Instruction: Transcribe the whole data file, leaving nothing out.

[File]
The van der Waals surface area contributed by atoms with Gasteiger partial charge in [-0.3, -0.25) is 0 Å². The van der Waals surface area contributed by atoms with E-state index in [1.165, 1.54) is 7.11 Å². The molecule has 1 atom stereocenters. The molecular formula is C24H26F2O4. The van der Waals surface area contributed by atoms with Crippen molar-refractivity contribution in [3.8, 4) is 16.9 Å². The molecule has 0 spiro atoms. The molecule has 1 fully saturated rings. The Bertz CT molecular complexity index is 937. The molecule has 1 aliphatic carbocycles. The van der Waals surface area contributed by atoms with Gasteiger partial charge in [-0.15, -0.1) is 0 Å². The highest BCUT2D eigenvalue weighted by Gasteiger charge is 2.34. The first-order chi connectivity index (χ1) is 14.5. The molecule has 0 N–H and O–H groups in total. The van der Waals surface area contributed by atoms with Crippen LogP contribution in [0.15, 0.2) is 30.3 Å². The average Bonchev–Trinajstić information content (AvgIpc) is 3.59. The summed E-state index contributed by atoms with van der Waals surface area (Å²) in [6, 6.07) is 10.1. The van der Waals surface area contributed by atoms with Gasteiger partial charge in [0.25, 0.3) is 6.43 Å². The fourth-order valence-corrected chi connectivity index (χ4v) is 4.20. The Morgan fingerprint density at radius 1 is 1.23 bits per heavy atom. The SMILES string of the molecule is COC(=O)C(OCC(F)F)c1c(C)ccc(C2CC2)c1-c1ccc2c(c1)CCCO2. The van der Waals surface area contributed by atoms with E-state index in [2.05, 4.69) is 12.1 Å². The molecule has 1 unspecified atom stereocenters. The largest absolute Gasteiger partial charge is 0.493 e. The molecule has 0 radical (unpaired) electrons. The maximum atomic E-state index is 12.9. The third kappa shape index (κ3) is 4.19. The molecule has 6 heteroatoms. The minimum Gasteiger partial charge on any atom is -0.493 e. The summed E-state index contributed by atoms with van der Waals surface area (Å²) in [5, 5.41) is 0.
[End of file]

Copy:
The van der Waals surface area contributed by atoms with Gasteiger partial charge in [-0.3, -0.25) is 0 Å². The van der Waals surface area contributed by atoms with E-state index in [1.165, 1.54) is 7.11 Å². The molecule has 1 atom stereocenters. The molecular formula is C24H26F2O4. The van der Waals surface area contributed by atoms with Crippen molar-refractivity contribution in [3.8, 4) is 16.9 Å². The molecule has 0 spiro atoms. The molecule has 1 fully saturated rings. The Bertz CT molecular complexity index is 937. The molecule has 1 aliphatic carbocycles. The van der Waals surface area contributed by atoms with Gasteiger partial charge in [-0.15, -0.1) is 0 Å². The highest BCUT2D eigenvalue weighted by Gasteiger charge is 2.34. The first-order chi connectivity index (χ1) is 14.5. The molecule has 0 N–H and O–H groups in total. The van der Waals surface area contributed by atoms with Crippen LogP contribution in [0.15, 0.2) is 30.3 Å². The average Bonchev–Trinajstić information content (AvgIpc) is 3.59. The summed E-state index contributed by atoms with van der Waals surface area (Å²) in [6, 6.07) is 10.1. The van der Waals surface area contributed by atoms with Gasteiger partial charge in [0.25, 0.3) is 6.43 Å². The fourth-order valence-corrected chi connectivity index (χ4v) is 4.20. The Morgan fingerprint density at radius 1 is 1.23 bits per heavy atom. The SMILES string of the molecule is COC(=O)C(OCC(F)F)c1c(C)ccc(C2CC2)c1-c1ccc2c(c1)CCCO2. The van der Waals surface area contributed by atoms with E-state index in [2.05, 4.69) is 12.1 Å². The molecule has 1 unspecified atom stereocenters. The largest absolute Gasteiger partial charge is 0.493 e. The molecule has 0 radical (unpaired) electrons. The maximum atomic E-state index is 12.9. The third kappa shape index (κ3) is 4.19. The molecule has 6 heteroatoms. The minimum Gasteiger partial charge on any atom is -0.493 e. The summed E-state index contributed by atoms with van der Waals surface area (Å²) in [5, 5.41) is 0.